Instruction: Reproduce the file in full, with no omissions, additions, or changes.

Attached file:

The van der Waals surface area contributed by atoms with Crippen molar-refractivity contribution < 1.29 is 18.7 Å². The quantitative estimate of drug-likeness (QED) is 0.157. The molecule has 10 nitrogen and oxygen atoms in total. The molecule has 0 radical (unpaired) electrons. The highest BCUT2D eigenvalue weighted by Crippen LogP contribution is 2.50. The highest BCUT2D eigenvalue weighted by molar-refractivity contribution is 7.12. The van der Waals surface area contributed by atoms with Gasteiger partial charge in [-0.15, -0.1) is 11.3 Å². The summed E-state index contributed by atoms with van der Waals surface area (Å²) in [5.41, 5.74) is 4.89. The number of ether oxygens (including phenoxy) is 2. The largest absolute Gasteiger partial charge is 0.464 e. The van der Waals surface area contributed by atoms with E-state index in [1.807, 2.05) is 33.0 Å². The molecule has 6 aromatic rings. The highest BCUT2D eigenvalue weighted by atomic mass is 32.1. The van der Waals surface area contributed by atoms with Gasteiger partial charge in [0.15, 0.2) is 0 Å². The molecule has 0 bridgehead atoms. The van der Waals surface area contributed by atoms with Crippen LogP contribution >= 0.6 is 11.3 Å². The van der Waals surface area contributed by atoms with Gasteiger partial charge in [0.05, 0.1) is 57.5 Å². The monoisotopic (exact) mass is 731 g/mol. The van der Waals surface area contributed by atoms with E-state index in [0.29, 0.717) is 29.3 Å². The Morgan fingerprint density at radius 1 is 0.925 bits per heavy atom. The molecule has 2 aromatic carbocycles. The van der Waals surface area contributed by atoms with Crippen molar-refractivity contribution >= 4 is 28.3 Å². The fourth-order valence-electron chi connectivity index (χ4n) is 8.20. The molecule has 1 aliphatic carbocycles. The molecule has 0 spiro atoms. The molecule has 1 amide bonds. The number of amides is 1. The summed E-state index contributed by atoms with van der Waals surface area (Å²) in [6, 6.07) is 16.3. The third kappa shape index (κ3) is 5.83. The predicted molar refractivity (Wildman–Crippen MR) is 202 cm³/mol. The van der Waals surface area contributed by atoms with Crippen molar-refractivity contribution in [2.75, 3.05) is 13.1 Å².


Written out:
The van der Waals surface area contributed by atoms with Crippen molar-refractivity contribution < 1.29 is 18.7 Å². The quantitative estimate of drug-likeness (QED) is 0.157. The molecule has 10 nitrogen and oxygen atoms in total. The molecule has 0 radical (unpaired) electrons. The highest BCUT2D eigenvalue weighted by Crippen LogP contribution is 2.50. The highest BCUT2D eigenvalue weighted by molar-refractivity contribution is 7.12. The van der Waals surface area contributed by atoms with Gasteiger partial charge in [-0.15, -0.1) is 11.3 Å². The summed E-state index contributed by atoms with van der Waals surface area (Å²) in [5.41, 5.74) is 4.89. The number of ether oxygens (including phenoxy) is 2. The largest absolute Gasteiger partial charge is 0.464 e. The van der Waals surface area contributed by atoms with E-state index in [1.807, 2.05) is 33.0 Å². The molecule has 6 aromatic rings. The highest BCUT2D eigenvalue weighted by atomic mass is 32.1. The van der Waals surface area contributed by atoms with Gasteiger partial charge in [0.15, 0.2) is 0 Å². The molecule has 0 bridgehead atoms. The van der Waals surface area contributed by atoms with Crippen LogP contribution >= 0.6 is 11.3 Å². The van der Waals surface area contributed by atoms with Gasteiger partial charge in [0.05, 0.1) is 57.5 Å². The monoisotopic (exact) mass is 731 g/mol. The van der Waals surface area contributed by atoms with E-state index in [0.29, 0.717) is 29.3 Å². The Morgan fingerprint density at radius 1 is 0.925 bits per heavy atom. The molecule has 2 aromatic carbocycles. The van der Waals surface area contributed by atoms with Crippen molar-refractivity contribution >= 4 is 28.3 Å². The fourth-order valence-electron chi connectivity index (χ4n) is 8.20. The molecule has 1 aliphatic carbocycles. The molecule has 0 spiro atoms. The molecule has 1 amide bonds. The number of amides is 1. The summed E-state index contributed by atoms with van der Waals surface area (Å²) in [6, 6.07) is 16.3. The third kappa shape index (κ3) is 5.83. The predicted molar refractivity (Wildman–Crippen MR) is 202 cm³/mol. The van der Waals surface area contributed by atoms with Crippen molar-refractivity contribution in [2.75, 3.05) is 13.1 Å².